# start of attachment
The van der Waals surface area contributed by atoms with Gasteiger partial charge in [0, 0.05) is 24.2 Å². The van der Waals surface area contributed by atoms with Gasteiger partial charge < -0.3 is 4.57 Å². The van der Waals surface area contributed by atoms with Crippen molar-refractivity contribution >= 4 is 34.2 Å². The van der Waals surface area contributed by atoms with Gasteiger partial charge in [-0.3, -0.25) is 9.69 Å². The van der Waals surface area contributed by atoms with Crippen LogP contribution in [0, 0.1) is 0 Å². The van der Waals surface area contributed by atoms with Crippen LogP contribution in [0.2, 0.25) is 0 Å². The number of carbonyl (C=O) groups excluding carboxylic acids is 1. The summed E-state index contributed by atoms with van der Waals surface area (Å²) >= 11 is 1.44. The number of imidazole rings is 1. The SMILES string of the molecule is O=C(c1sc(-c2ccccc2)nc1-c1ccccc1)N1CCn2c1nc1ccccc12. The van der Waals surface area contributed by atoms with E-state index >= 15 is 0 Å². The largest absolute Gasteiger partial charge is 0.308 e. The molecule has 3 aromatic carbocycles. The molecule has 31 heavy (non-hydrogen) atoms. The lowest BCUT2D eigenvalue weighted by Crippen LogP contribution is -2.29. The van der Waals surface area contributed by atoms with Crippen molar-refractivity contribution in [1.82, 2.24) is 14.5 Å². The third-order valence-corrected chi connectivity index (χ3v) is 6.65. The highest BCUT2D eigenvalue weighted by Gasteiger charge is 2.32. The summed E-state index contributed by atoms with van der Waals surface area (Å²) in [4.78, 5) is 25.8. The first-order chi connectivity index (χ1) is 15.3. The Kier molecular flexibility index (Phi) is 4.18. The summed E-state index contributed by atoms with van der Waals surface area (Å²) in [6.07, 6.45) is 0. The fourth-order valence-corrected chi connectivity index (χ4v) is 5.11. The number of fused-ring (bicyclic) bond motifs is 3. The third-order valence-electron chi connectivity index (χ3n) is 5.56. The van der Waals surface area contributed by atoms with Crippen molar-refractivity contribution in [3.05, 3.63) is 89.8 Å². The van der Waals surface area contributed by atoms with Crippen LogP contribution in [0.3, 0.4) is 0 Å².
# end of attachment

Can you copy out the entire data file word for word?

The van der Waals surface area contributed by atoms with Gasteiger partial charge in [0, 0.05) is 24.2 Å². The van der Waals surface area contributed by atoms with Gasteiger partial charge < -0.3 is 4.57 Å². The van der Waals surface area contributed by atoms with Crippen molar-refractivity contribution >= 4 is 34.2 Å². The van der Waals surface area contributed by atoms with Gasteiger partial charge in [-0.3, -0.25) is 9.69 Å². The van der Waals surface area contributed by atoms with Crippen LogP contribution in [0, 0.1) is 0 Å². The van der Waals surface area contributed by atoms with Crippen LogP contribution in [0.2, 0.25) is 0 Å². The number of carbonyl (C=O) groups excluding carboxylic acids is 1. The summed E-state index contributed by atoms with van der Waals surface area (Å²) >= 11 is 1.44. The number of imidazole rings is 1. The SMILES string of the molecule is O=C(c1sc(-c2ccccc2)nc1-c1ccccc1)N1CCn2c1nc1ccccc12. The van der Waals surface area contributed by atoms with E-state index >= 15 is 0 Å². The largest absolute Gasteiger partial charge is 0.308 e. The molecule has 3 aromatic carbocycles. The molecule has 31 heavy (non-hydrogen) atoms. The lowest BCUT2D eigenvalue weighted by Crippen LogP contribution is -2.29. The van der Waals surface area contributed by atoms with Crippen molar-refractivity contribution in [1.82, 2.24) is 14.5 Å². The third-order valence-corrected chi connectivity index (χ3v) is 6.65. The highest BCUT2D eigenvalue weighted by Gasteiger charge is 2.32. The summed E-state index contributed by atoms with van der Waals surface area (Å²) in [4.78, 5) is 25.8. The first-order chi connectivity index (χ1) is 15.3. The Kier molecular flexibility index (Phi) is 4.18. The summed E-state index contributed by atoms with van der Waals surface area (Å²) in [6.07, 6.45) is 0. The fourth-order valence-corrected chi connectivity index (χ4v) is 5.11. The number of fused-ring (bicyclic) bond motifs is 3. The third-order valence-electron chi connectivity index (χ3n) is 5.56. The van der Waals surface area contributed by atoms with Crippen molar-refractivity contribution in [3.05, 3.63) is 89.8 Å². The van der Waals surface area contributed by atoms with Crippen LogP contribution in [0.3, 0.4) is 0 Å².